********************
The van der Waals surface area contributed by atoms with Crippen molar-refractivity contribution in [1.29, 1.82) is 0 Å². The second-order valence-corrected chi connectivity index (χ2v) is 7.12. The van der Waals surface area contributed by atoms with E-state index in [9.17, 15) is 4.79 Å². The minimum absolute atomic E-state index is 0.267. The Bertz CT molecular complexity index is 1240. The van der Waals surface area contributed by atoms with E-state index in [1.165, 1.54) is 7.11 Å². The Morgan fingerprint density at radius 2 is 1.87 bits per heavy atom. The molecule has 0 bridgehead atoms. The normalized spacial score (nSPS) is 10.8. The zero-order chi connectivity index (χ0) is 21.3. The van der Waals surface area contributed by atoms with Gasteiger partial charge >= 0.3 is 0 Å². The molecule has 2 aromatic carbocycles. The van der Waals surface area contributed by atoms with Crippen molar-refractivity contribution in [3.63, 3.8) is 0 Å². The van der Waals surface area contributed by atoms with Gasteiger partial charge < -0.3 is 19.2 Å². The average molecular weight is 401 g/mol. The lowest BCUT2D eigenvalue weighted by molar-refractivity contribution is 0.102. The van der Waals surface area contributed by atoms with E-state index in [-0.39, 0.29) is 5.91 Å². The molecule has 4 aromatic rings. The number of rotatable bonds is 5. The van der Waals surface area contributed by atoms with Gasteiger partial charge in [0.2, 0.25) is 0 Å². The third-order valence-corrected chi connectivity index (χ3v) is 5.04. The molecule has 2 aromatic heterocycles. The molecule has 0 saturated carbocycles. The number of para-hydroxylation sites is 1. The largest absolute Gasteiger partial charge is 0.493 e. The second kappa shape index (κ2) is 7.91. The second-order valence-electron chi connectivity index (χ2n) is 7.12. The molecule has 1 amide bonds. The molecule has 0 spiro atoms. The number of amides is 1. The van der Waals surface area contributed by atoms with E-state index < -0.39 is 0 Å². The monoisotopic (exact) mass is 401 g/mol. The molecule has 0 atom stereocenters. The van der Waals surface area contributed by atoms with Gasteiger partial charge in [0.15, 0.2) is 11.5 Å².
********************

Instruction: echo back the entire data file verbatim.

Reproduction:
The van der Waals surface area contributed by atoms with Crippen molar-refractivity contribution in [1.29, 1.82) is 0 Å². The second-order valence-corrected chi connectivity index (χ2v) is 7.12. The van der Waals surface area contributed by atoms with E-state index in [9.17, 15) is 4.79 Å². The minimum absolute atomic E-state index is 0.267. The Bertz CT molecular complexity index is 1240. The van der Waals surface area contributed by atoms with E-state index in [1.165, 1.54) is 7.11 Å². The Morgan fingerprint density at radius 2 is 1.87 bits per heavy atom. The molecule has 0 bridgehead atoms. The normalized spacial score (nSPS) is 10.8. The zero-order chi connectivity index (χ0) is 21.3. The van der Waals surface area contributed by atoms with Gasteiger partial charge >= 0.3 is 0 Å². The molecule has 2 aromatic carbocycles. The van der Waals surface area contributed by atoms with Crippen molar-refractivity contribution in [3.63, 3.8) is 0 Å². The van der Waals surface area contributed by atoms with Gasteiger partial charge < -0.3 is 19.2 Å². The average molecular weight is 401 g/mol. The lowest BCUT2D eigenvalue weighted by molar-refractivity contribution is 0.102. The van der Waals surface area contributed by atoms with E-state index in [-0.39, 0.29) is 5.91 Å². The molecule has 4 aromatic rings. The number of rotatable bonds is 5. The van der Waals surface area contributed by atoms with Gasteiger partial charge in [0.2, 0.25) is 0 Å². The third-order valence-corrected chi connectivity index (χ3v) is 5.04. The molecule has 2 aromatic heterocycles. The molecule has 0 saturated carbocycles. The number of para-hydroxylation sites is 1. The largest absolute Gasteiger partial charge is 0.493 e. The second kappa shape index (κ2) is 7.91. The second-order valence-electron chi connectivity index (χ2n) is 7.12. The molecule has 1 amide bonds. The molecule has 0 spiro atoms. The number of amides is 1. The van der Waals surface area contributed by atoms with E-state index < -0.39 is 0 Å². The monoisotopic (exact) mass is 401 g/mol. The molecule has 0 atom stereocenters. The van der Waals surface area contributed by atoms with Gasteiger partial charge in [0.15, 0.2) is 11.5 Å².